State Secrets Privilege – Should The Alleged Victim Be Compensated When the Government Chooses
Here is an interesting NLJ article on the state secrets privilege from a law professor and dean with an impressive background in both public interest litigation and academics. The law professor, Alan B. Morrison, currently is the Lerner Family Associate Dean for Public Interest and Public Service Law at the George Washington University School of Law. In short, he suggests that the price for exercising the privilege should be that the government pays for the harm caused. Here are two key paragraphs:
“The problem to date has been that the arguments have all been about whether the claims of secrecy are actually justified and who should decide that. The best way around that debate is for Congress to pass a law saying to the intelligence community, “You can keep your secrets, but you (the U.S. Treasury) must pay the claimant’s damages if you won’t allow the case to be tried in the ordinary fashion.” That’s what the law says will happen if the government wants to take my land to build a military base, and that same principle should apply in these cases as well.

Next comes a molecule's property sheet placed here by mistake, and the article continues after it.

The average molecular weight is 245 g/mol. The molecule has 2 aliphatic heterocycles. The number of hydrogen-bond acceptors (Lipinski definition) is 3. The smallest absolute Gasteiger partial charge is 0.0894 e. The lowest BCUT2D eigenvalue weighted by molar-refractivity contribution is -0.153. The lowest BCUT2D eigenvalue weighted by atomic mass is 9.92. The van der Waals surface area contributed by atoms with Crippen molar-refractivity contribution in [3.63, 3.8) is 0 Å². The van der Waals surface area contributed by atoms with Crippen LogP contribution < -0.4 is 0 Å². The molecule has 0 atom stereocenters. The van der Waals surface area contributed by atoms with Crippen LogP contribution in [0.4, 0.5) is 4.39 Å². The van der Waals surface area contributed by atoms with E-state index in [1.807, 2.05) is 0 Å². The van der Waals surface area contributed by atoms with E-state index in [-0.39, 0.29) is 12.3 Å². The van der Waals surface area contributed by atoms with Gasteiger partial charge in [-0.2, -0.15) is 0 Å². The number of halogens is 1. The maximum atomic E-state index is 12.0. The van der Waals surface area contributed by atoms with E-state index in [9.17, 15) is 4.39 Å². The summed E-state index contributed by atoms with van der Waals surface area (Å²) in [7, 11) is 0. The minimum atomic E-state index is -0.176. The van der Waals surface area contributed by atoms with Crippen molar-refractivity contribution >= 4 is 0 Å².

Here’s how such a law might work. Cases would be filed in the usual way, and if the government contended that state secrets might have to be divulged if the case were tried, it would make whatever efforts it could to dismiss the case on nonstate secrets grounds. But if that failed, the attorney general could formally invoke the state secrets privilege. At that point, the case would be transferred to the Court of Federal Claims, which hears claims against the government that it has taken someone’s property without compensation. However, once the government invoked the state secrets defense, it would lose its right to contest its liability: The only issue remaining would be the proper amount of actual, but not punitive, damages.”